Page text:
In this article, we describe the development of the first publicly available program that predicts with good accuracy the integral β-barrel OM proteins from a collection of polypeptide sequences from Gram-negative bacteria. The development of a reliable program to perform this task has previously proven to be a bottleneck in the area of TM protein prediction (3
). The most common way to identify integral β-barrel proteins from predicted proteomes has so far been the use of annotation information in addition to PSORT I (34
). PSORT I, with a precision of 65.3% and recall of 54.5% in the prediction of all types of OMPs, was recently replaced by a new and improved version, PSORT B, with a reported recall of 90.3% and precision of 98.8%. PSORT B does not, however, separate the integral β-barrel proteins from the lipoproteins. When examining all the PSORT B-predicted OMPs from E.coli
and six other precomputed genomes (Helicobacter pylori J99
, Haemophilus influenzae
, Fusobacterium nucleatum
, E.coli O157:H7 Sakai
and Xanthomonas campestris
), we found that all the predicted OMPs were recognized by the PSORT B BLAST module. No additional sequences without known homologues were predicted by the other program modules. This indicates that PSORT B will probably have little chance of identifying novel OMPs without already-known homologues. At least three other programs for integral β-barrel prediction have been developed over the last couple of years, Hunter (9
), the β-barrel finder (11
) and a simple algorithm developed by Wimley (10
). Hunter is mainly based on signal sequence prediction, and a predictor of topography to recognize all-β-membrane proteins, whereas the β-barrel finder is based on secondary structure predictions together with hydropathy and amphipathicity information. Wimley developed a simple algorithm to calculate the β-barrel score of sequences based on the relative abundance of amino acids in the TM β-strands of 15 different integral β-barrel proteins with known crystal structures (10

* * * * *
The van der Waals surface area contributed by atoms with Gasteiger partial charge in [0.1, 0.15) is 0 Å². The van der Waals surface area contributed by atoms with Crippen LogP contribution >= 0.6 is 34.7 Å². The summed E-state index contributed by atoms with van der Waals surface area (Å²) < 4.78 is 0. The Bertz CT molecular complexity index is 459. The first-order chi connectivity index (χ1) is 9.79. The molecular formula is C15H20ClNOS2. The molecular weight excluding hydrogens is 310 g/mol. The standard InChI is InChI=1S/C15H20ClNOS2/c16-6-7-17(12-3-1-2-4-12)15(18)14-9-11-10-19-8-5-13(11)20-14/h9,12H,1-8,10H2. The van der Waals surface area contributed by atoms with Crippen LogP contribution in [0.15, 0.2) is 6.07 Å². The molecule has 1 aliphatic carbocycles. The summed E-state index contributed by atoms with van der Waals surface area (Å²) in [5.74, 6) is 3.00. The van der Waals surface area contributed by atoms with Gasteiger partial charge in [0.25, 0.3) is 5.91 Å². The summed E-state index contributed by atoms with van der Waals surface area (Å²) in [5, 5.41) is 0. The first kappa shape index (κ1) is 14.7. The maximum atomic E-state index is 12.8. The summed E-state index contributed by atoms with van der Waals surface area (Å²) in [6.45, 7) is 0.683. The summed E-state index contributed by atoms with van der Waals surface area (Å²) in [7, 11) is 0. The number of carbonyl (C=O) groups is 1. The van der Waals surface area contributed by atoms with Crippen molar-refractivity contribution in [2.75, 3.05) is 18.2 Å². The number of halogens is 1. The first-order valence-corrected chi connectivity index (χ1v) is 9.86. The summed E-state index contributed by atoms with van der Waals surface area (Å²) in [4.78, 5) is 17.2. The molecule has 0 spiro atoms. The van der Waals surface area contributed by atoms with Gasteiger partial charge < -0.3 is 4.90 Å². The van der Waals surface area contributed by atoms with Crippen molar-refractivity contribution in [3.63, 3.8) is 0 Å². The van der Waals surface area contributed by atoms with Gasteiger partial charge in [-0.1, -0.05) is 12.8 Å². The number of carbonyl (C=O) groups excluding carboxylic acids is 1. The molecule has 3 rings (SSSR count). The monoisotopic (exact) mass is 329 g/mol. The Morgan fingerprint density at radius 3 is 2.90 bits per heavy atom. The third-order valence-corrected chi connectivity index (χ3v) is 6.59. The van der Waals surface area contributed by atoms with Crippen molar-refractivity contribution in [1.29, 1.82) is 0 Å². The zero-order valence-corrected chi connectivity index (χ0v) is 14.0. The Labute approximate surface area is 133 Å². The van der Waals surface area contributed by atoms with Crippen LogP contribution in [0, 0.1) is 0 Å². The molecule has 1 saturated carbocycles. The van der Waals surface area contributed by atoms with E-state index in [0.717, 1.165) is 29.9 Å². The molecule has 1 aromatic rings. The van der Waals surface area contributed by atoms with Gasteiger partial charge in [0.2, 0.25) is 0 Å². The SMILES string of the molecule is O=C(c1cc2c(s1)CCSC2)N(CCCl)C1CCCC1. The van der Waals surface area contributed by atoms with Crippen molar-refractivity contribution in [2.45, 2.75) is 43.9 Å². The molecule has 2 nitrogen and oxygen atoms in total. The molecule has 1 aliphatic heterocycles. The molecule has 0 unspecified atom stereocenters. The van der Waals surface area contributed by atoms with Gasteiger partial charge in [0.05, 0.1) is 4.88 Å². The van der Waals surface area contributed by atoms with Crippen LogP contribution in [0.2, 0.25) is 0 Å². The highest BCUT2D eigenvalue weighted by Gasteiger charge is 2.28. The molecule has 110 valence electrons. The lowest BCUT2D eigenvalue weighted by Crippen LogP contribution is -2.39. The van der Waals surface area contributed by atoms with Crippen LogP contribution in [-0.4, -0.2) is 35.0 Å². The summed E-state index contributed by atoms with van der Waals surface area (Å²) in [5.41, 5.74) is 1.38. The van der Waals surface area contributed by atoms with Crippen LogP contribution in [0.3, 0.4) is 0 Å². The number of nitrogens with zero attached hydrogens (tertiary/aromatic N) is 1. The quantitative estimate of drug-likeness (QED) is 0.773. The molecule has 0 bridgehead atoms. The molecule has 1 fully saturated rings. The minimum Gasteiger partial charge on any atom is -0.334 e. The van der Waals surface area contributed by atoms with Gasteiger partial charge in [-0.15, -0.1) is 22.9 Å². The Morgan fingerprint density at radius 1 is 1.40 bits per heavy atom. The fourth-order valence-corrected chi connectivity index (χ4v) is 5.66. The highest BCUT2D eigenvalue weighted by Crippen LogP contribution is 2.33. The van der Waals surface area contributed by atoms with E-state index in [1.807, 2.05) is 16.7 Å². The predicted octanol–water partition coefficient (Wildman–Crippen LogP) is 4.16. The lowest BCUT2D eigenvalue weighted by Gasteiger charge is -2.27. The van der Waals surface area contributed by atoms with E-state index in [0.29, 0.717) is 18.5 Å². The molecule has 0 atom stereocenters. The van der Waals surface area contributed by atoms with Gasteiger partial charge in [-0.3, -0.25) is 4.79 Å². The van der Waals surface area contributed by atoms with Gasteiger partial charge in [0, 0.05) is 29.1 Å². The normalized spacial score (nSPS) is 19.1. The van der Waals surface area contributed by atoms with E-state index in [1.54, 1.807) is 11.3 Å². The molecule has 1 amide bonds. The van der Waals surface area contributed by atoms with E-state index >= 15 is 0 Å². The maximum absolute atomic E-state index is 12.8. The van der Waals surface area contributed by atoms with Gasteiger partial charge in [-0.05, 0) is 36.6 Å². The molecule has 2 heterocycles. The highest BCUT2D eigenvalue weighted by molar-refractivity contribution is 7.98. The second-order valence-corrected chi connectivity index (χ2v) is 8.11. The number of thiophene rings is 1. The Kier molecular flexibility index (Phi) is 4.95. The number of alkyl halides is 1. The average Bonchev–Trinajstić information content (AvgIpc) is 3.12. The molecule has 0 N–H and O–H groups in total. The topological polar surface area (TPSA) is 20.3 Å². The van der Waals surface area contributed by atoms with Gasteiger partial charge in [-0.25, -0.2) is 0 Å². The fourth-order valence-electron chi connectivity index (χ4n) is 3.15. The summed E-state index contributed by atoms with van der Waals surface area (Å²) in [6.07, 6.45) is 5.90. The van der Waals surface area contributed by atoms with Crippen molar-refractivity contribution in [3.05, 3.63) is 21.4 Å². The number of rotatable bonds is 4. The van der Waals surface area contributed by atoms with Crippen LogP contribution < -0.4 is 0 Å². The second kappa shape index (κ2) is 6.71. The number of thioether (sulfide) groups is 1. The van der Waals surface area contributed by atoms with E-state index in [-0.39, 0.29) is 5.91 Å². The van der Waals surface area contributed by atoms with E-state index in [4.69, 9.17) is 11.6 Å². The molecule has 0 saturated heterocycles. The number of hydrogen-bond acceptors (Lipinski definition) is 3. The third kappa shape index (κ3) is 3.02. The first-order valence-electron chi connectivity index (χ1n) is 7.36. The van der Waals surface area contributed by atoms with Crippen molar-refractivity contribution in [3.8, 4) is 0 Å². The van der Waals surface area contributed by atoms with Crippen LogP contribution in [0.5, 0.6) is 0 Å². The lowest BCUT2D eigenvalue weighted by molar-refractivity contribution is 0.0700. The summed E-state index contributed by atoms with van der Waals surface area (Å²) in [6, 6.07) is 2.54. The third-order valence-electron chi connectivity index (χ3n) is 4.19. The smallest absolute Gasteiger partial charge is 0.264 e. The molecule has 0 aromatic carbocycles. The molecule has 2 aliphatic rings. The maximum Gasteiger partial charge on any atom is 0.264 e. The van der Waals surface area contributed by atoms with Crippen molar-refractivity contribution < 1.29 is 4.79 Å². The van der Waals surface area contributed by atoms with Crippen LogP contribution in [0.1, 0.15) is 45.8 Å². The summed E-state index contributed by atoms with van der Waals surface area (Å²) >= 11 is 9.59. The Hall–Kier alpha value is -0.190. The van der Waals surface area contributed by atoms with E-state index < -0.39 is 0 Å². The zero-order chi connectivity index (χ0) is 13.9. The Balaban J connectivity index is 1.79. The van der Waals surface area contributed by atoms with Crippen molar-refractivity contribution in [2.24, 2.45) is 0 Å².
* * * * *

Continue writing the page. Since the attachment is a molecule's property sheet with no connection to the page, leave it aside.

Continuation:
). Unfortunately, none of these programs has been available for performance testing, and Hunter is the only one to report its accuracy, with a recall of 82.4% and a precision of 90.3% for the prediction of well-annotated integral β-barrel proteins in E.coli
. This is slightly poorer recall, but higher precision, than BOMP. Unlike Hunter, BOMP is not based on signal sequence prediction, giving BOMP an advantage when it comes to predicting integral β-barrel proteins from translated open reading frames since in some cases they can have been given the wrong start site, which might lead to difficulties in signal sequence prediction.
From the discussion outlined above, it is obvious that BOMP will close a gap in the collection of currently available prediction tools for TM proteins. This program will provide fast and reliable information for the experimental analysis of β-barrel OMPs. When analysing a predicted proteome with BOMP, the resulting overview of the predicted integral β-barrel OM subproteome will provide important information on how to approach the experimental proteomic work, and will speed up the experimental analysis of integral β-barrel proteins in the laboratory. Due to the good prediction accuracy, several previously hypothetical annotated polypeptide sequences can now be given a likely localization, which will narrow down possible function(s) of these proteins. An overview of the predicted integral β-barrel subproteome will also narrow down the number of proteins to be selected for experimental investigation with respect to identifying proteins that might serve as vaccine candidates in pathogenic bacteria. BOMP also opens up the possibility of comparing the predicted integral β-barrel subproteome of two different strains of the same bacterium, in order to find differences that might explain pathogenesis of one of the strains.